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Workplace Trends Are Changing, Part 2: Mobility And Wellness Are Key

Though convenience and flexibility are still king in office design, an emphasis on health and wellness now reigns as a focal point for employee well-being. 


The design shift in favor of health and wellness has led owners to incorporate fewer support spaces for print rooms and supply closets in order to encourage employee mobility. Technology options on laptops allow employees to print from anywhere in the office.

Printers themselves are now down to one for every 73 people, and the number of pantries has declined to one for every 112 people. They are being replaced by more central cafés that are meant to encourage more frequent interaction and engagement between employees.

Wellness rooms are also growing in popularity and have expanded from one room per 251 people in 2016, to one room per 198 people in 2017. The employee experience is important, including space for focus work, even in an open office layout. 

Ted Moudis Associates Director of Workplace Strategy Jamie Feuerborn said both physical and mental wellness has become a top priority for all of his clients. Feuerborn said he is seeing an increase in standing desks, fitness spaces and meditation rooms as a result.

 Keeping Employees Healthy One Step At A Time


Unassigned seating and activity-based models are replacing hoteling or reservation-based models, allowing people to be more mobile within the office.

The activity-based design allows people to move throughout the day and could have one employee starting her day by brainstorming in a huddle room before traveling to an open workstation, then off to a media hub in the late afternoon and finally finishing off the day with some focus in a quiet room.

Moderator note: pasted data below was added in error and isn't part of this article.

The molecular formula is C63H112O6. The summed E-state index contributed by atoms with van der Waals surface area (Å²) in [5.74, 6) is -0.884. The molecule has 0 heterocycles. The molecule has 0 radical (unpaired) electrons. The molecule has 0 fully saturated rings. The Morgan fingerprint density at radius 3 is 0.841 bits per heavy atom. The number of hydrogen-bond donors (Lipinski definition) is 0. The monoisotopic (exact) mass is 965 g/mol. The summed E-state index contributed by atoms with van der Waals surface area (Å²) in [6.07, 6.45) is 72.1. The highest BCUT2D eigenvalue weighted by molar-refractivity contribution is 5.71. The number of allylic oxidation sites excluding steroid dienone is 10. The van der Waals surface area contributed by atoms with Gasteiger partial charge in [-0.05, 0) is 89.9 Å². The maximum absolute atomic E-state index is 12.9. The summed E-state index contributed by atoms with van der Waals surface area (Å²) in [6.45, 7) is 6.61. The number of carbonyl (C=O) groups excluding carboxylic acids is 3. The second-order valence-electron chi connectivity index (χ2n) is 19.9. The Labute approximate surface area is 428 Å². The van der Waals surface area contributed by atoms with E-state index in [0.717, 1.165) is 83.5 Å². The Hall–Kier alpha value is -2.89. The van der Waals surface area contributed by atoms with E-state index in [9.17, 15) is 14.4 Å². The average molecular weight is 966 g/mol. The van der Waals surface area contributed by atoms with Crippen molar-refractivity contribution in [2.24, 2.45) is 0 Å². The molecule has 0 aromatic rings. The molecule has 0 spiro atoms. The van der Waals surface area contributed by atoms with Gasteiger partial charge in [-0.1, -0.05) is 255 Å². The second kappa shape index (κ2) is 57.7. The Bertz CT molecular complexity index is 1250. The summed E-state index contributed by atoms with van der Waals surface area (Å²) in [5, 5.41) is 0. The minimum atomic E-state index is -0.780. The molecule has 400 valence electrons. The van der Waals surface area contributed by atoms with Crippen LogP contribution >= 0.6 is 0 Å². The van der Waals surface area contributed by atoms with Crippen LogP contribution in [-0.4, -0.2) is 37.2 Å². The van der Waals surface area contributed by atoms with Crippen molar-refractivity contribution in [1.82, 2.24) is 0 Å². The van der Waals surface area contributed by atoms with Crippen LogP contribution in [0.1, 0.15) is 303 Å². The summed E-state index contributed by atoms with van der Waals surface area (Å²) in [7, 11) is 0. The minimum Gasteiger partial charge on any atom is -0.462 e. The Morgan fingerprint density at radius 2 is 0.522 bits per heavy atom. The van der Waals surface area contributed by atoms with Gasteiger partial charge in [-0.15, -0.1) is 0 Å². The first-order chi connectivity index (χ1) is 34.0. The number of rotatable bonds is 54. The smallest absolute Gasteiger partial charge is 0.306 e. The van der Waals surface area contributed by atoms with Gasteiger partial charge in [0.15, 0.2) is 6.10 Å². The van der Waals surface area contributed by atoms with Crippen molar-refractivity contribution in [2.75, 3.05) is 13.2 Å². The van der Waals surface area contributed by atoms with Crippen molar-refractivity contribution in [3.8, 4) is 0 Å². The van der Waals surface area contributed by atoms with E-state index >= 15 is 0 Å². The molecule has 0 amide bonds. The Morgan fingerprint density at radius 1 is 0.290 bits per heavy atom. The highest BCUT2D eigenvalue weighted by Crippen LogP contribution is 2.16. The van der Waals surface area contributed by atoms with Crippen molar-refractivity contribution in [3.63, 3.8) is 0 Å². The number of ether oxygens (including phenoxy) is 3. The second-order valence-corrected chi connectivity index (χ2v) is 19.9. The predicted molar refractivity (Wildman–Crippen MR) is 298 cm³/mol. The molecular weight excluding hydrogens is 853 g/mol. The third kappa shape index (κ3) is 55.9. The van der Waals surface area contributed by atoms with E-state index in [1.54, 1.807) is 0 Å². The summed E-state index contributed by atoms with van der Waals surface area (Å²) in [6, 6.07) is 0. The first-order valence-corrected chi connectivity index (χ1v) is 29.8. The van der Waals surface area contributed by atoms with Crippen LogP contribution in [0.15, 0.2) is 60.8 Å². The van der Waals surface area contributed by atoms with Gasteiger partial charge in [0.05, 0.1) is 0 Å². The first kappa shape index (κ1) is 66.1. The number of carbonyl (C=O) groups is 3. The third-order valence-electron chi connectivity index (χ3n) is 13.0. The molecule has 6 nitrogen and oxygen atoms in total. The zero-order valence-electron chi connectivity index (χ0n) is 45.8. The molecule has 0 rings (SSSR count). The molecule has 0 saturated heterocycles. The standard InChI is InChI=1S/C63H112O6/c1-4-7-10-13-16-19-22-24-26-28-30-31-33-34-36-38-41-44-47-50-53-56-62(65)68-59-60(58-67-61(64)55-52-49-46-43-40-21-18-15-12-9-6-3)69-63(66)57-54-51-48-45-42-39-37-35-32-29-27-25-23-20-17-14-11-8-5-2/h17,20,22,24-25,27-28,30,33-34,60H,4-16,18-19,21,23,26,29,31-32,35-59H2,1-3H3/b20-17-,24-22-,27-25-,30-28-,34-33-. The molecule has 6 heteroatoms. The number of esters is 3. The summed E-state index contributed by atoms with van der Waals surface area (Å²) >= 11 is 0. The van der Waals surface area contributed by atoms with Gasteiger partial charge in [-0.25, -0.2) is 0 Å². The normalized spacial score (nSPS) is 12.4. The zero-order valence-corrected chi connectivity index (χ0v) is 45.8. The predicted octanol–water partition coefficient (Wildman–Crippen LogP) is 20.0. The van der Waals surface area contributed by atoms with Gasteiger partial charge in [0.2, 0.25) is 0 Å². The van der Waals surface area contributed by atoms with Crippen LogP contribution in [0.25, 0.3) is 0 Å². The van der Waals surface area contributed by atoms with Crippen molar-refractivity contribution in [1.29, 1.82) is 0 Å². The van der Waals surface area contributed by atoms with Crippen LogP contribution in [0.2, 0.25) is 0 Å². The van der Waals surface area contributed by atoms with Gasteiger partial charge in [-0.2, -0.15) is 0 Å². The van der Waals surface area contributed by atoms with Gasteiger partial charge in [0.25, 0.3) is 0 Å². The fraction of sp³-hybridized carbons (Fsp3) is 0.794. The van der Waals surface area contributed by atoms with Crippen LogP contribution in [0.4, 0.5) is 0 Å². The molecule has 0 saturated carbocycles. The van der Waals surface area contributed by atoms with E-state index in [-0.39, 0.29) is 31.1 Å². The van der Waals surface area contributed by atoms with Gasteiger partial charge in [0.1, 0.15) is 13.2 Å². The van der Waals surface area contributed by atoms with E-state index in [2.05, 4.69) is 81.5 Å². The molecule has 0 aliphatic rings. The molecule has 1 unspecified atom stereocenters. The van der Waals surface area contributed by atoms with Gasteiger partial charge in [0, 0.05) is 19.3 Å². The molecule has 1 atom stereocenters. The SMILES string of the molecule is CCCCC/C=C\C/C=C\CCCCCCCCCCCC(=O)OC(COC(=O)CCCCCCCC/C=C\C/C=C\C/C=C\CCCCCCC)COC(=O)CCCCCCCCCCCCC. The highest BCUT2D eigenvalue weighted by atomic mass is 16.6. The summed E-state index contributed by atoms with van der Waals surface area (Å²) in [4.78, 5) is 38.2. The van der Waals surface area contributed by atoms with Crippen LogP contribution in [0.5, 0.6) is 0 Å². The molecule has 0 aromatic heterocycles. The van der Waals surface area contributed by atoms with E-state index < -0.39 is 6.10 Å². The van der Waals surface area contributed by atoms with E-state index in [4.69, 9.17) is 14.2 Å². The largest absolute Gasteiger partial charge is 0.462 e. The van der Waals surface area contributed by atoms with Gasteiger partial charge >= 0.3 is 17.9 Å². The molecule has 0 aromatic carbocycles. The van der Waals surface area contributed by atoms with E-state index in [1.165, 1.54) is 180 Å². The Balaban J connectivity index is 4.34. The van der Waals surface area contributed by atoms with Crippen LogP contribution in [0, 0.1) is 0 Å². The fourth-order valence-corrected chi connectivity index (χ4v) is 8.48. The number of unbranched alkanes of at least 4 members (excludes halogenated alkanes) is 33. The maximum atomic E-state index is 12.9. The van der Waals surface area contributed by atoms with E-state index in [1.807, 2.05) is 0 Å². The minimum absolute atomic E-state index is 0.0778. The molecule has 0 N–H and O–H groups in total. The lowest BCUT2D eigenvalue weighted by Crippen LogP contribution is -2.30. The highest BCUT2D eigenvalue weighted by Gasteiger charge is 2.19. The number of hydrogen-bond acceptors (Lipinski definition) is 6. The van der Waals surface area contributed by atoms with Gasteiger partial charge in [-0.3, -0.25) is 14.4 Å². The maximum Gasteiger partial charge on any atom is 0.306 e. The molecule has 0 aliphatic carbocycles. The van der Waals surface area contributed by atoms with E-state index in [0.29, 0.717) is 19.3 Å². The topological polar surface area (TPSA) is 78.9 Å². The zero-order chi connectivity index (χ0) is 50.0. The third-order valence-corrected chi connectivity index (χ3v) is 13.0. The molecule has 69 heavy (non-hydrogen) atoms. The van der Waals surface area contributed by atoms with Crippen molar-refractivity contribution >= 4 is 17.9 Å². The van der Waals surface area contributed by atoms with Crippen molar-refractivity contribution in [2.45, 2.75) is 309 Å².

The model seeks to provide new amenities and a broader spectrum of workspace types while reducing the total area per occupant.

The increased mobility also allows employees to be more collaborative, improves well-being, raises morale, increases speed of information adoption and improves flexibility.

“Clients are really wanting to create focus on recruitment and retention of staff. They want to be that best place to work [and are] recognizing that especially those under 30 change jobs frequently now. If people are more likely to switch every two years, how do you keep people engaged? The workplace plays such a significant role in that,” Feuerborn said.

This is one reason fitness centers, gyms and spas are beginning to become commonplace in the office as landlords become more competitive.

Midtown Center, an office in Downtown D.C., will include an 8K SF fitness center complete with cardio workout area, weight machines, free weights, a bike room and two fitness classrooms. Unispace is designing a corporate office space in Perth, Australia, for an undisclosed client that will include basketball courts, a yoga space and a mini soccer field in addition to a gym and pool.

Even major office occupiers like co-working behemoth WeWork are embracing the wellness trend. The $20B startup opened its first wellness, spa and gym, dubbed Rise by We, in Manhattan this month. The center provides a mix of wellness classes and spa offerings that include yoga and meditation, functional training, kickboxing and other fat-burning and muscle-building classes.